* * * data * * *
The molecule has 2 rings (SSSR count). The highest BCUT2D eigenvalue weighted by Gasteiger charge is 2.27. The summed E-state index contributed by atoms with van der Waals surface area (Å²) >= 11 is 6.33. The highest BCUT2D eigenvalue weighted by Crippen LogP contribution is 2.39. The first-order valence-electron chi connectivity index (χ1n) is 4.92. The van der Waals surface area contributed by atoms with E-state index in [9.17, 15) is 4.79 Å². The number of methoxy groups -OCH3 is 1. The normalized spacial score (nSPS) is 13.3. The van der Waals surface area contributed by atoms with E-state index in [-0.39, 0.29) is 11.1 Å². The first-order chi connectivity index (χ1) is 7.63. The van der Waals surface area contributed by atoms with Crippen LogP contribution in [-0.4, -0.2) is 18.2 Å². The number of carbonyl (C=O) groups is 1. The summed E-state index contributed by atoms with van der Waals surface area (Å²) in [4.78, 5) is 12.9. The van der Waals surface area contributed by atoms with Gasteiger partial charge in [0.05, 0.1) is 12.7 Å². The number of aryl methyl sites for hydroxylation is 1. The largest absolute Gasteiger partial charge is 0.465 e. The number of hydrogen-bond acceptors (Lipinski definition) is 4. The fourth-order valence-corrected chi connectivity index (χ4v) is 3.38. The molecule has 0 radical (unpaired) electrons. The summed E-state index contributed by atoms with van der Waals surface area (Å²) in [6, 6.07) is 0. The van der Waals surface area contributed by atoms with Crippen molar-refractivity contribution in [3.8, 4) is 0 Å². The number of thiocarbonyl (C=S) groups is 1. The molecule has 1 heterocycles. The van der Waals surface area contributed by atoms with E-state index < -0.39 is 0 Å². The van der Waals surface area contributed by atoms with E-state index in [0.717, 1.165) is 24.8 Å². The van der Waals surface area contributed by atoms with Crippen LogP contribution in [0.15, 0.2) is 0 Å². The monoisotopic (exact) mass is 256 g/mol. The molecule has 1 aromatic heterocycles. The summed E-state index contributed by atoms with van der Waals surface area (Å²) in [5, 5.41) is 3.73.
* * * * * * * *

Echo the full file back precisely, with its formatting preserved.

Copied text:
The molecule has 2 rings (SSSR count). The highest BCUT2D eigenvalue weighted by Gasteiger charge is 2.27. The summed E-state index contributed by atoms with van der Waals surface area (Å²) >= 11 is 6.33. The highest BCUT2D eigenvalue weighted by Crippen LogP contribution is 2.39. The first-order valence-electron chi connectivity index (χ1n) is 4.92. The van der Waals surface area contributed by atoms with E-state index in [9.17, 15) is 4.79 Å². The number of methoxy groups -OCH3 is 1. The normalized spacial score (nSPS) is 13.3. The van der Waals surface area contributed by atoms with E-state index in [-0.39, 0.29) is 11.1 Å². The first-order chi connectivity index (χ1) is 7.63. The van der Waals surface area contributed by atoms with Crippen LogP contribution in [-0.4, -0.2) is 18.2 Å². The number of carbonyl (C=O) groups is 1. The summed E-state index contributed by atoms with van der Waals surface area (Å²) in [4.78, 5) is 12.9. The van der Waals surface area contributed by atoms with Gasteiger partial charge in [0.05, 0.1) is 12.7 Å². The number of aryl methyl sites for hydroxylation is 1. The largest absolute Gasteiger partial charge is 0.465 e. The number of hydrogen-bond acceptors (Lipinski definition) is 4. The fourth-order valence-corrected chi connectivity index (χ4v) is 3.38. The molecule has 0 radical (unpaired) electrons. The summed E-state index contributed by atoms with van der Waals surface area (Å²) in [6, 6.07) is 0. The van der Waals surface area contributed by atoms with Crippen molar-refractivity contribution in [3.8, 4) is 0 Å². The number of thiocarbonyl (C=S) groups is 1. The molecule has 1 heterocycles. The van der Waals surface area contributed by atoms with E-state index < -0.39 is 0 Å². The van der Waals surface area contributed by atoms with E-state index in [0.717, 1.165) is 24.8 Å². The van der Waals surface area contributed by atoms with Crippen LogP contribution in [0.15, 0.2) is 0 Å². The monoisotopic (exact) mass is 256 g/mol. The molecule has 1 aromatic heterocycles. The summed E-state index contributed by atoms with van der Waals surface area (Å²) in [5, 5.41) is 3.73.